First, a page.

averse. But then there’s also a lot of guys out there who are beyond
that stage, and are looking for something a little bit more sort of
enterprise ready.

Justin: One of the things that
can be a bit frustrating — it was there that start, hasn’t gone away
— is in some instances the inability to self apply. And by that I
mean, we’ve got a whole different suite of things we could show
people in VR. But there’s times when we come up, we have a
conversation with a customer when it doesn’t matter how many
different things we show them in VR, they can’t apply it to their own
business. And so therefore that forces you to have to build something
specific for them. And I’m assuming at some point we will get beyond
that, because one process — if it’s something simple, for instance,
like pulling levers or turning dials, pressing buttons — you would
just assume that people can understand how that can translate to
their own industry. But it’s simply not the case in many instances.
And I think that’s what leads you to those POCs is, “Well, yeah,
that’s fine. I get that. But that’s not our process and that’s not
our equipment or our machinery.” And it seems a bit–

Alan: Funny thing. It’s– even
if it’s in the same industry, they’re like, “Well, that doesn’t
work like our machine.” And you’re like, “Yes, but it
could.”

Justin: Yeah.

Alan: “Just give us the CAD
files and we’ll make it look/work like that.”

Justin: Yeah. And I kind of
understand it. But at the same time, it seems to me that you
introduce a step there, that doesn’t need to be there. And often that
first step, that POC is — as James said — is just about a
relatively sort of soft objective of getting buy-in. It’s not about
hard data in that first instance.

Alan: Yeah, I think to put a
quote there, it’s no longer about a technology problem. This is an
adoption problem.

Justin: Yeah.

Alan: And we’re at the point
where technology works. We’ve proven use cases. So let’s shift gears
a little bit, because I really want to dig into– you mentioned
earlier about these POCs, and onboarding companies, and some things
working better than others. What are some of the ways you’re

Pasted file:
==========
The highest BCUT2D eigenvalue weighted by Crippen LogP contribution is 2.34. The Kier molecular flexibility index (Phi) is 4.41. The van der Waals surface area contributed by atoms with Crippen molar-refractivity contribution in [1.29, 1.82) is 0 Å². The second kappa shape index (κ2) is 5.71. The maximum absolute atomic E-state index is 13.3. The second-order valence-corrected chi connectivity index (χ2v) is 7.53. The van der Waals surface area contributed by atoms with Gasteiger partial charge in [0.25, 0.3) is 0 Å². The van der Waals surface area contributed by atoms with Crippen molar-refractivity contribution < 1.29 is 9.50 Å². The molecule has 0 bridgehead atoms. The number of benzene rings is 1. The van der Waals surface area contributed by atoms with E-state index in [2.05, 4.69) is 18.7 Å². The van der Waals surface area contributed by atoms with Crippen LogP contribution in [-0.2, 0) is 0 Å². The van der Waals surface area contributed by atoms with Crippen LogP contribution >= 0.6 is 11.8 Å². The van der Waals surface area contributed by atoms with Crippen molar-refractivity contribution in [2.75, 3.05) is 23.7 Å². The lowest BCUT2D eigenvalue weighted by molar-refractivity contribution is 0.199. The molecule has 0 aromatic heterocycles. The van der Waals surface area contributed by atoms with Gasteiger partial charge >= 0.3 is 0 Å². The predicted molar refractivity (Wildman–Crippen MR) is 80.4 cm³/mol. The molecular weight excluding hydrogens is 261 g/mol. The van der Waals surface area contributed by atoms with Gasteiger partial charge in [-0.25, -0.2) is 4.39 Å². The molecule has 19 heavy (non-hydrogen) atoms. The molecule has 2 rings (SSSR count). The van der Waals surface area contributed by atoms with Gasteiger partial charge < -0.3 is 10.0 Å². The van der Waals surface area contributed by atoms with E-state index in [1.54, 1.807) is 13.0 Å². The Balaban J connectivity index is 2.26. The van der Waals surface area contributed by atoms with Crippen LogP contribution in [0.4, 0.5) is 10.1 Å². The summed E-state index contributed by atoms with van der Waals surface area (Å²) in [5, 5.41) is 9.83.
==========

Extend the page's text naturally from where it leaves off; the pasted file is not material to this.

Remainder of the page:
measuring success? What are the goals, key performance indicators
ROIs? So how are you measuring those for a company like Shell, for
example? What are the measurements around ROI?

Justin: It kind of depends —
again — on the use case. In the case of Shell — which I can’t
really talk too much about, we’re not allowed to — but it is in the
assessment space, which in and of itself is a little bit different to
training, oObviously. There are some hard metrics that need to come
out of a piece of assessment, particularly if it’s related to some
form of regulation. There you can capture potentially the sort of
kilobits of data in a relatively straightforward manner, which is
simply that text based output, “the user did this, user did XYZ
and achieved this result,” which is the kind of stuff that often
get pushed into a learning management system at the highest level.
But at the same time, what we’re looking to offer alongside that kind
of more straightforward learning objective output, is also the
ability to record everything that that user did. So we built that in
as a core platform functionality. All of the data that gets sent by
the user– all of the data generated by the user in a session —
which for us accounts to 30 messages per user per second — can
effectively be stored as a sort of file and played back as if you
were there the first time round. So it’s not a video, it’s a kind of
interactive 360 degree data experience. That gives you something way
beyond just those learning objectives. It gives you the absolute
concrete proof that this person did this thing. It’s highly
auditable, it sits as a file, it shows them — in six degrees of
freedom — completing this piece of regulatory training. And then
obviously out of that, there’s all sorts of potential insight that
you can start to gather. And I think one of the things for us is that
we often think about is, in many instances you can you can prove the
ROI for those simple learning objectives. But there is more to be had
there, there’s more to be discovered. And there are more ways in
which you can define, firstly, the sort of the performance of the
user. But secondly, the value of the training itself. But I would say
we’re still on that journey ourselves as a company, being able to
clearly highlight what can this data show us. And we can only really
do that by building these experiences out with people, getting lots
of users through them, and analyzing that data.

James: And in that, ROIs can be
used quite broadly. But if you think about having it as an audit
trail, and the ability to go back when something goes wrong, and the
ability to go back and prove to an overarching governing body, yes,
that person took that training, therefore we did the right thing to
ensure we try to mitigate our risk. Well, that could be saving of
hundreds of thousands, if not millions.

Justin: Yeah, for sure.

James: Just based on the ability
to be able to capture that and demonstrate it. So it can be that, and
then you can go the other way, where it’s a bit more as we’d expect
ROI to play out. And say — for example — with the work we’ve done
with DHL, which is creating VR training for cargo loading for
warehouse workers, so the ability to stack a cargo container as
efficiently as possible. So, you know, part of the ROI coming out of
that is not just around “Okay, there are less gaps in that cargo
container. Therefore, we’re shipping more cargo and making more
profit from it.” Well, actually the ROI to them is also going
through to “Well, by creating this VR training, our staff are
actually more engaged, they’re in fact enjoying the training process.
And ultimately that leads to increased staff retention.” So
instead of the average tenure of those warehouse workers being 12
months, well, actually you can extend that out to 15 months. So